«Non.magazine is a Spanish-based fashion magazine with the vision of becoming an international reference platform for fashion and culture. In our magazine, we are passionate about exploring the multiple layers of fashion and understanding it as an artistic and cultural expression that goes beyond trends and stereotypes. Our content is a mix of fashion, photography, art, and culture that reflects the creativity and talent of the moment


Highlights from London Fashion Week FW24

From London Fashion Week, we are expecting club culture, shocking pieces and artistry on a whole other level. While these three facts are all right, for this season some kind of maturity was injected into the designs of these avant-garde brands. Some of our favorites were:

Chet Lo

For Fall-Winter 24, the Chinese designer, based in London and raised in New York, tried to impress us by showing us a collection about funerary sculptures, the Terracota Army. Through the manipulation of his recognizable knit spikes, he developed mature pieces and gave them the possibility to be worn by a wide range of people. The whole concept revolved around the idea of these statues coming to life at this time.

Natasha Zinko

Stanley Kubrick’s take on an outer space story with 2001:A Space Odyssey was the start point for a collection rooted in futurism. The designer imagined a world where space attire is essential and the act of traveling is mundane. The color palette is reminiscent of undergarments mixed with uniforms. A lot of the pieces are very geometric in an homage to the extensive work of Pierre Cardin. The space race between countries after WW2 is referenced through a uncertainty vibe that models detach. A lot of details with a bunch of inspirations too.


Through 40 looks, Marco Capaldo has celebrated popular culture’s freaks and outcasts. His designs are based on a 2017 book by Charlie Fox that helped him to understand the unknown, to get to know his relationship with the dark side. Also, Human Nature by Madonna was a big inspiration and was reflected along sharp and grown-up pieces of clothing. It was a very materic experience, where savoir faire was in every little detail. He wants to be the biggest British luxury house and this time he is trying to adapt into clothing the quote: «smoke under the surface of the skin».

David Koma

Dance and movement were the main reasons for us to be watching and enjoying this show right now. The designer’s obsession with the work of Pina Bausch, Candela Capitán and Rebecca Horn has resulted in a 43 looks runway that honors accomplished women in creative realms. The clothing is still groundbreaking and season after season getting better. A lot of textures and tailoring mixed to create unforgettable pieces.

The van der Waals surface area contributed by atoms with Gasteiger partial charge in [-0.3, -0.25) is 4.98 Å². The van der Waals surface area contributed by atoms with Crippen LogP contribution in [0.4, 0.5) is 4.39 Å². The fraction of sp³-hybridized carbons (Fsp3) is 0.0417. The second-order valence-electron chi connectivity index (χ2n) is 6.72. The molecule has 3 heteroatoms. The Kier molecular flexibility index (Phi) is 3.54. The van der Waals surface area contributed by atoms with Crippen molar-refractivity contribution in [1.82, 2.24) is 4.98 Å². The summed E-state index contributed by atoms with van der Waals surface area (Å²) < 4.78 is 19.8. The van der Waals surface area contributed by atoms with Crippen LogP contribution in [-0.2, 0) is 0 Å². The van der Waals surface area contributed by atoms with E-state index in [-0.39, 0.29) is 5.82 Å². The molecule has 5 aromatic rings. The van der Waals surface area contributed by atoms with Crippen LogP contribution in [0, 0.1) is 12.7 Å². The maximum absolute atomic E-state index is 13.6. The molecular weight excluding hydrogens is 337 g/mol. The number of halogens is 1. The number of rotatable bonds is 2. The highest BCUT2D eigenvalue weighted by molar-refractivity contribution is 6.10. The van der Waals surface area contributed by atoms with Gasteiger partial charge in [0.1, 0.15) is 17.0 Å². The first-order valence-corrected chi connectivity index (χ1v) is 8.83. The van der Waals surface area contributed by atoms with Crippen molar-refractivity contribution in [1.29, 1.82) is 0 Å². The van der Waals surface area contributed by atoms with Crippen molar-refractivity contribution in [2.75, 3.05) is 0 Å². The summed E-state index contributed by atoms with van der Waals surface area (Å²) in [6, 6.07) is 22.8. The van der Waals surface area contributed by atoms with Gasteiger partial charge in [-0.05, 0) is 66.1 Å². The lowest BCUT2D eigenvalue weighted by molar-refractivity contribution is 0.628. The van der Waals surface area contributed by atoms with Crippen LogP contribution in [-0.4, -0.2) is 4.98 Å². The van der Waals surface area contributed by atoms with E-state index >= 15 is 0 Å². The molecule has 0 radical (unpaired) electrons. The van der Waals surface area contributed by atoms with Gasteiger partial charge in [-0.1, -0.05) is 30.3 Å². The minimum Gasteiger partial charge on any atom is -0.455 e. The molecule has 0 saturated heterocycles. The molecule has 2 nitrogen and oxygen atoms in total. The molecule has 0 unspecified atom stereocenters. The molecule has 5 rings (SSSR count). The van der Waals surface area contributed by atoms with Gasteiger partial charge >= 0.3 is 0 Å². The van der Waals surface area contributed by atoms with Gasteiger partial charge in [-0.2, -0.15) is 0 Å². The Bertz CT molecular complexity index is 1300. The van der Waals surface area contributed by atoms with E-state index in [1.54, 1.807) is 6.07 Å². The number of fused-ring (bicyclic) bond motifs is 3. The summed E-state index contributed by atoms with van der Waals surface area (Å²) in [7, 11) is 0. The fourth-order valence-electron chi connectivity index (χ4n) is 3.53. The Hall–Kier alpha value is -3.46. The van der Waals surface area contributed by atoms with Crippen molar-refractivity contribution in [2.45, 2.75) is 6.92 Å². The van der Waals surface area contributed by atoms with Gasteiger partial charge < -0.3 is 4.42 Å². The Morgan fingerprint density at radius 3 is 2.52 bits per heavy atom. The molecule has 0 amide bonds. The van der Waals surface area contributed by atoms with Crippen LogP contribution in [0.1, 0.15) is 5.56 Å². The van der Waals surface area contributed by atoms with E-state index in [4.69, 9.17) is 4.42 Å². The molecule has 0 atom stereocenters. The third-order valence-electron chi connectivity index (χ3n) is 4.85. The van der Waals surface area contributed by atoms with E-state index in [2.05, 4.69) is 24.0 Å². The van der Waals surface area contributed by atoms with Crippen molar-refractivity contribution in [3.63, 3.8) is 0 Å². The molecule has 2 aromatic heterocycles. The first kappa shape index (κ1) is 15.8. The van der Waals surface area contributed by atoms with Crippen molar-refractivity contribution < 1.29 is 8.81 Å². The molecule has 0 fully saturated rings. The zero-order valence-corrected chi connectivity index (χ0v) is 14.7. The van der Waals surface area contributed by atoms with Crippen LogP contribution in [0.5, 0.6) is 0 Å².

Richard Quinn

In this collection nothing got wasted and as always every part is made by the design team of this incredible designer. A presentation that was shown in a carpeted salon due to the maturity and elegance exuded by the pieces. 41 looks that pay homage to the royal family and that sparks lightness and couture into a fashion week that might be a little risky and hard to watch for mass people.

JW Anderson

Obsessive knitting and references to our grandpas made this runway a fun watch. Clothing wise, it was all crazy knit manipulations that created desirability through grotesque designs. Based on a long-running British TV comedy show, the looks were a reflection of odd types of Britain. Irrational ideas were mixed with irony to create a comical moment.

Dilara Findikoglu

Femme Vortex is a collection about a parallel dimension where divine feminine power reigns. Across 38 looks, the Central Saint Martins graduate created a world of reinverted toxic masculinity in favor of the women who wear her clothing. Historical and risky pieces that were coordinated by Pat Boguslawski, who was the movement director for the last Margiela show.


With a catalog of 80s references in mind, the creative duo tried to impress us with an uplifting collection called Sensational. The show is purely about the clothes, to reach a wider age range of customers and to discover unexpected territories. After a great collaboration with Jean Paul Gaultier, the brand is trying to be universal and sweet for conventional people, without forgetting their codes.

Di petsa

The 2018 MA Class from Central Saint Martins was one to watch, and Di Petsa still relevant for embracing her culture. Mythology is her fetish and for this runway she tried to perform a ceremonial procession for love, seduction, visibility and unity. Divine feminine archetypes are represented across the catwalk and familiar silhouettes are being revisited to add shock value to the show. Colors were intensifying as the show went on. 


Daniel Lee is a designer that knows how to merchandise his collection, and we can see in this one how he manages to do it. First, he installed in the mind of the consumer a sense of nostalgia for past times and, then, he established a color that defined the whole show. This time the inspiration came from military provenance and that’s why all is about green. On the other hand, we could see how through repetition with minor variation he is representing every Burberry archetype.

Words: @alraco43